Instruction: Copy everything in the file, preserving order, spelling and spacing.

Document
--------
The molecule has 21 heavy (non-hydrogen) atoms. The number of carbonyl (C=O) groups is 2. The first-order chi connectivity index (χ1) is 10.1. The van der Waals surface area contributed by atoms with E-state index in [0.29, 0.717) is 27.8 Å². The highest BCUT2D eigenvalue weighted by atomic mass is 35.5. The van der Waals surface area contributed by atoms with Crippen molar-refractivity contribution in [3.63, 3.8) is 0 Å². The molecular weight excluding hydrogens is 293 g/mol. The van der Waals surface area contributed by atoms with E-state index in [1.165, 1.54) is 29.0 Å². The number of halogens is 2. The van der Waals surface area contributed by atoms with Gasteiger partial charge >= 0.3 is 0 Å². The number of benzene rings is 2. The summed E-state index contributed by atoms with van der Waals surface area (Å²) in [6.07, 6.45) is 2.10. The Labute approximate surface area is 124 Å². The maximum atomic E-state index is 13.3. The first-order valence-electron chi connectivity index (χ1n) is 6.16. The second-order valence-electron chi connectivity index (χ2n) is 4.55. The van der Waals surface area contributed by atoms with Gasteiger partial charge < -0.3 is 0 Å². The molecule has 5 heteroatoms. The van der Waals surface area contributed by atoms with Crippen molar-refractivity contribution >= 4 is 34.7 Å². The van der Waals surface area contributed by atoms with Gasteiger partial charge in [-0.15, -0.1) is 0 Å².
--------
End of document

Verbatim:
The molecule has 21 heavy (non-hydrogen) atoms. The number of carbonyl (C=O) groups is 2. The first-order chi connectivity index (χ1) is 10.1. The van der Waals surface area contributed by atoms with E-state index in [0.29, 0.717) is 27.8 Å². The highest BCUT2D eigenvalue weighted by atomic mass is 35.5. The van der Waals surface area contributed by atoms with Crippen molar-refractivity contribution in [3.63, 3.8) is 0 Å². The molecular weight excluding hydrogens is 293 g/mol. The van der Waals surface area contributed by atoms with E-state index in [1.165, 1.54) is 29.0 Å². The number of halogens is 2. The van der Waals surface area contributed by atoms with Gasteiger partial charge >= 0.3 is 0 Å². The number of benzene rings is 2. The summed E-state index contributed by atoms with van der Waals surface area (Å²) in [6.07, 6.45) is 2.10. The Labute approximate surface area is 124 Å². The maximum atomic E-state index is 13.3. The first-order valence-electron chi connectivity index (χ1n) is 6.16. The second-order valence-electron chi connectivity index (χ2n) is 4.55. The van der Waals surface area contributed by atoms with Gasteiger partial charge < -0.3 is 0 Å². The molecule has 5 heteroatoms. The van der Waals surface area contributed by atoms with Crippen molar-refractivity contribution >= 4 is 34.7 Å². The van der Waals surface area contributed by atoms with Gasteiger partial charge in [-0.15, -0.1) is 0 Å².